Perhaps I'm waffling a little too much now! I can feel people nodding off... now you see why I've switched to writing stories rather than standard articles!
Gavin King
Follow me on twitter @taichigav

#296481 - 10/27/06 07:11 AM Re: The Hunters Mindset [Re: Gavin]
Ives Offline

Registered: 04/25/05
Posts: 691
Loc: the Netherlands
Nice one Gavin!

We had a discussion like this last week during class.

#296482 - 12/12/06 12:05 PM Re: The Hunters Mindset [Re: Ives]
shaolinmonkuk Offline

Registered: 12/10/06
Posts: 24
Nice article. I enjoyed reading it.

#296483 - 12/18/06 05:21 PM Re: The Hunters Mindset [Re: shaolinmonkuk]
kyokushinkai Offline

Registered: 05/27/05
Posts: 327
Loc: Prince Edward Island , Canada
I can understand how the hunters mindset could work on the battlefield.. but in S-D.. If for example your in school or a bar and your walking through a crowd you bump into a guy and he pushes you.. You can A) wait for him to swing
then counter and attack. Or you can B) Notice him begin to swing and send your hand barreling into his face cart-wheeling him into the crowd.

Now look at this from the eyes of the witnesses.. They may or may not have seen the guy push you and even they did. They still seen you hit him first.

Are you going to try and convince the Judge and Jury that you've trained your subconcious brain to pick-up muscle twictches and subtle body movements and you knew without a doubt he was going to assault you.

I suppose however you could trap his incoming arm and put him to the ground.. actually that being the predator by waiting for the hunter to move.

I don't see how you can be the hunter unless it's a life or death situation; without being the initiator of the attack ( in others eyes ).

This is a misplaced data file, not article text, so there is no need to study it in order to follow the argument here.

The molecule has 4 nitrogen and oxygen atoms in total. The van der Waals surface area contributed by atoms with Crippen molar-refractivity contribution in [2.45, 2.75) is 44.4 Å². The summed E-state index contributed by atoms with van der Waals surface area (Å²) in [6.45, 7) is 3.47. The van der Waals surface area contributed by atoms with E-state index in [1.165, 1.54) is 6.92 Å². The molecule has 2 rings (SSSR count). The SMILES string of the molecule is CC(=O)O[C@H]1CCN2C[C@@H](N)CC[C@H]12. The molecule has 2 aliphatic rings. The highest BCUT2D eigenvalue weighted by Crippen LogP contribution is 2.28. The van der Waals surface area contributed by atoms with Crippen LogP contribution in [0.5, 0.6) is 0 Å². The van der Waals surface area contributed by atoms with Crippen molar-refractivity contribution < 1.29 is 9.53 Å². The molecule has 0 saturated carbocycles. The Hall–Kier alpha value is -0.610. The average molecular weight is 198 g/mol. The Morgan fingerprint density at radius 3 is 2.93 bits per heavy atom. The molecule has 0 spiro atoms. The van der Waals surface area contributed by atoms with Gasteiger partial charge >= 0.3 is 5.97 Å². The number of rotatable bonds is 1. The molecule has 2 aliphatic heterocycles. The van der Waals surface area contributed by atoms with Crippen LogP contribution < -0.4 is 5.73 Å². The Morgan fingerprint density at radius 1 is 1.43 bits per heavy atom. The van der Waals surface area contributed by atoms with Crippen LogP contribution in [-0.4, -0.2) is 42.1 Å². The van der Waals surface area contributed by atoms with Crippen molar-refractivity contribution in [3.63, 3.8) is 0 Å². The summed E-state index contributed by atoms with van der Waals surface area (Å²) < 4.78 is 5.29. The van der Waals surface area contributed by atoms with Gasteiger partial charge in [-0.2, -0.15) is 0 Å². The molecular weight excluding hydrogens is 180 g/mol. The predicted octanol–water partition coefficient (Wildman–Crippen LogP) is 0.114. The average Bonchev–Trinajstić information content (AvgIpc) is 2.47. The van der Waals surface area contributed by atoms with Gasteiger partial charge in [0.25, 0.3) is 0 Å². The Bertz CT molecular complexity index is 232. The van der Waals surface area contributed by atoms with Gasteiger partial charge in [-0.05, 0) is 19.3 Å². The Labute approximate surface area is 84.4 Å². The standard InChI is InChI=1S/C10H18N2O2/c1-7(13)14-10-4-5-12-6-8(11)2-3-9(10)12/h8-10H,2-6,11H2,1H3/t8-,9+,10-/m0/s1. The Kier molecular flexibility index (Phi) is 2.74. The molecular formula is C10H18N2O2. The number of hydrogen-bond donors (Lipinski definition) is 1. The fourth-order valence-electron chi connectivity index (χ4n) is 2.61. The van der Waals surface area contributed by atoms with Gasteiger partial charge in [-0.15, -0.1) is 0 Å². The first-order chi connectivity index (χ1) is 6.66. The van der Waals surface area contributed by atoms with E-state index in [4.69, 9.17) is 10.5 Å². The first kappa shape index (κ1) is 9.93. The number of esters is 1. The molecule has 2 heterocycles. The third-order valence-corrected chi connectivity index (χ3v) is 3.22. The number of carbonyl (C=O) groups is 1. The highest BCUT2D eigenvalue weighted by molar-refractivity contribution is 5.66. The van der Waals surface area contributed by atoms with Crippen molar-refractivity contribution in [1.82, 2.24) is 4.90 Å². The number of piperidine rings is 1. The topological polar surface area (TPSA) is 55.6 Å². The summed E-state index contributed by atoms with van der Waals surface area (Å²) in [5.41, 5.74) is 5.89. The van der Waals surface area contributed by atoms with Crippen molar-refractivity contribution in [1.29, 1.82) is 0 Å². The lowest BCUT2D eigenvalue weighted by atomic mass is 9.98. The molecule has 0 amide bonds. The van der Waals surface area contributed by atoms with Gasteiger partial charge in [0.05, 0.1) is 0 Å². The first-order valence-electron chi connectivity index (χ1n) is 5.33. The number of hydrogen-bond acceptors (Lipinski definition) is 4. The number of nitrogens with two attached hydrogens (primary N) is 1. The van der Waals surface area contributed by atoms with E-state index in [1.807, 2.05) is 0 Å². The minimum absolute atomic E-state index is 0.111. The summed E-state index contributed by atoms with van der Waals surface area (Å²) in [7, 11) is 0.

"Using a spoon to row a boat is clearly the act of an idiot." Cord

#296484 - 12/18/06 11:08 PM Re: The Hunters Mindset [Re: kyokushinkai]
Chen Zen Offline
Professional Poster

Registered: 02/09/03
Posts: 7043
Loc: Ms
Often, a pre-emptive strike is allowed by self defense laws. You DO NOT have to wait to be attacked.
"When I let Go of who I am, I become who I might be."
Lao Tzu

#296485 - 12/19/06 04:50 AM Re: The Hunters Mindset [Re: kyokushinkai]
Gavin Offline
Professional Poster

Registered: 05/11/05
Posts: 2267
Loc: Southend, Essex, UK
If you control the situation from the offset you'll act appropriately. Once an attack has been initated you'll be on your back toe, swinging from the rafters and from pure panic with a total lack of control. Remember being pre-emptive doesn't mean that you have to punch, kick or elbow. Locking, holding and other subduing techniques mean you can pre-emptively subdue and aggressor before they get a chance to start firing. When you feel threatend that is when you legal right to self defence applies. For the benefit of witnesses always tell them you don't want to fight. Use phrases like "I don't want to fight you, I really am not comfortable with you standing the close to me. Please back away." etc. Most people at this stage slip into panic mode and their movements become stuttered, weak and nervous... this is picked up by your attacker and will probably fuel his aggression. Using the Hunters mindset completely changes the energetics of a situation your body language changes, your whole intent changes... your attacker will also pick up on this. A large proportion of the time this alone is enough to convince someone that they are better off hassling someone else and you get the back peddling threats "You're a f*cking dead man!" or "You're lucky!"... I always feel lucky when they threaten me whilst walking backwards.